wikipedia as a field medium—the case of the DeFRaG mod  Still I am preoccupied with writing my article on “The playful appropriation of gamespace—From skilful playing to gamemodding and back again,” or so. A bit late, you may say, as the article is due in two weeks already [Yes, Mr Chair of Anthropology, Sir, I am also going to prepare that presentation you invited me for, in time ;-) But, as you know, I am—just like you—more prone to the hands-on things, than to theoretical write-ups. Erh … which doesn’t show up prominently in my publications till now, I know.], … Continue reading

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delayed access

  Just another ‘little’ rant on economized politics reigning academia—skip it if you can’t stand it anymore.  Last night I woke up around one o’clock in the morning and couldn’t find sleep again. So, in trying to catch up with my personal reading schedule, I spent the rest of the night by burning through Steven Poole’s “Trigger happy” (↵Poole 2000) and especially ↑Henry Lowood‘s “High-performance play: The making of machinima”. I ↵already knew that the latter is a real gem, but somehow shifted it from desk to desk in didn’t come around to read it till last night. Already after … Continue reading

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q1 map sources

  Just as he had promised during ↑QuakeExpo, celebrating the tenth anniversary of ↑Quake, ↑John Romero ↑released the map sources on 11 October 2006. Immediately not only ↑comments rained in, but the community sprang to action as well. For example ↑sajt dug up the seemingly lost ↑alternate end level at ↑speeddemosarchive, which even Romero himself didn’t have. Modders started to lay their hands on the original maps, ported them to current mods, compared them with their own recreations of the originals, and so on. Yet another proof for the existence of not only tradition, but also a sense for history … Continue reading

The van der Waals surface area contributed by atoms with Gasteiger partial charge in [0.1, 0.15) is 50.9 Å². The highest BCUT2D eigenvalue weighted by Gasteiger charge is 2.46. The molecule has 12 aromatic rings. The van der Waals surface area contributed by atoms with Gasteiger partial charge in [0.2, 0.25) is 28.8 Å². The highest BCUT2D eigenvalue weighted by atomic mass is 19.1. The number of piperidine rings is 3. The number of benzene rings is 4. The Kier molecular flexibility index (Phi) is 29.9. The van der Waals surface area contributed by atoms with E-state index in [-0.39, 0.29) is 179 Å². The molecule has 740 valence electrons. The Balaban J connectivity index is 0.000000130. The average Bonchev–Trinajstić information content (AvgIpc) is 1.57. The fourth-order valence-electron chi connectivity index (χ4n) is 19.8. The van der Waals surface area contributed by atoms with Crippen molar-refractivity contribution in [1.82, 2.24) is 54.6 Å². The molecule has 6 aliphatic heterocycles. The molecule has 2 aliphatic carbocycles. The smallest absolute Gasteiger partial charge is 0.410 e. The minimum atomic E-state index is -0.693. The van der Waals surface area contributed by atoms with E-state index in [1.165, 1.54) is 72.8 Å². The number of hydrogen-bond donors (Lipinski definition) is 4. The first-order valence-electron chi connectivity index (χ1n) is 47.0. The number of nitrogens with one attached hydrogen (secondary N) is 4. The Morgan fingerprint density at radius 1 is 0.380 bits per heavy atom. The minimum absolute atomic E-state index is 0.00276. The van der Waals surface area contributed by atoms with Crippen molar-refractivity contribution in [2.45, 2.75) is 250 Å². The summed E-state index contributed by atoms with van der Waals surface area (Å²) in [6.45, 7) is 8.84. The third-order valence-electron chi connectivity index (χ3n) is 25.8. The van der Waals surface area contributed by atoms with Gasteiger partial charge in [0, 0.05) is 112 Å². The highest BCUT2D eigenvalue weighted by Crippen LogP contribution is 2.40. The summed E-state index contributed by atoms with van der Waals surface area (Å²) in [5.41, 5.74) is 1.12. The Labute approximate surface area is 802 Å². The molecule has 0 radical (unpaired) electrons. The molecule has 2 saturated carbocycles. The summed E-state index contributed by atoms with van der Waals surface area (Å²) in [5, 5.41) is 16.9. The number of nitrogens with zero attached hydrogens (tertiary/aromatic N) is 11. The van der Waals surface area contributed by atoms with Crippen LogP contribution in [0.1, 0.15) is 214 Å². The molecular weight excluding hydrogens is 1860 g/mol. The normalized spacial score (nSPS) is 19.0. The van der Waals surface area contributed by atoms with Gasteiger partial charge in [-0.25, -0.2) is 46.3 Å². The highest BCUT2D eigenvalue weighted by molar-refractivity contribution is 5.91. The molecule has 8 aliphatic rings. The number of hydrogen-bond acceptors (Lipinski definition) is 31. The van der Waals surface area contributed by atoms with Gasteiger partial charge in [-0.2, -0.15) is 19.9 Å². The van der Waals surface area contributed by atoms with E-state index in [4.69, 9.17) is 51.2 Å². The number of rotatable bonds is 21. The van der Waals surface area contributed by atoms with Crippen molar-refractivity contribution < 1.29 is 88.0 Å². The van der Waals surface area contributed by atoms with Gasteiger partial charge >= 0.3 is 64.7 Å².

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quake engine family tree

  A family tree of ↑Quake-based game engines. By Tei, ↑published at Wikipedia. ↑Licence. This is just to illustrate the enormous influence and impact of ↑John Carmack‘s game-engines on the whole lot of computergames as we know them today. The time and again up-popping assumption that with every engine Carmack starts from a blank slate, and that hence no code from previous engines is to be found in the next generations, is definitely wrong. In an Interview on ↑Doom III Carmack said the following to ↑Stephen L. Kent: “Since then, the moves from QUAKE to ↑QUAKE II to ↑QUAKE III … Continue reading

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two johns

  What I finished reading last night is by far the best book on computergames I had my hands on so far. To be precise, it is the best book on those aspects of computergames I am interested in the most: history and culture, meaning and relevance. ↑David Kushner‘s “Masters of Doom: How two guys created an empire and transformed pop culture” (↵Kushner 2004 [2003]) tells the biographies of the ‘Two Johns’, ↑Carmack and ↑Romero and thereby not only the history of Doom and Quake, of the invention and rise of first-person-shooter-games in general, but makes the reader understand gaming-culture, … Continue reading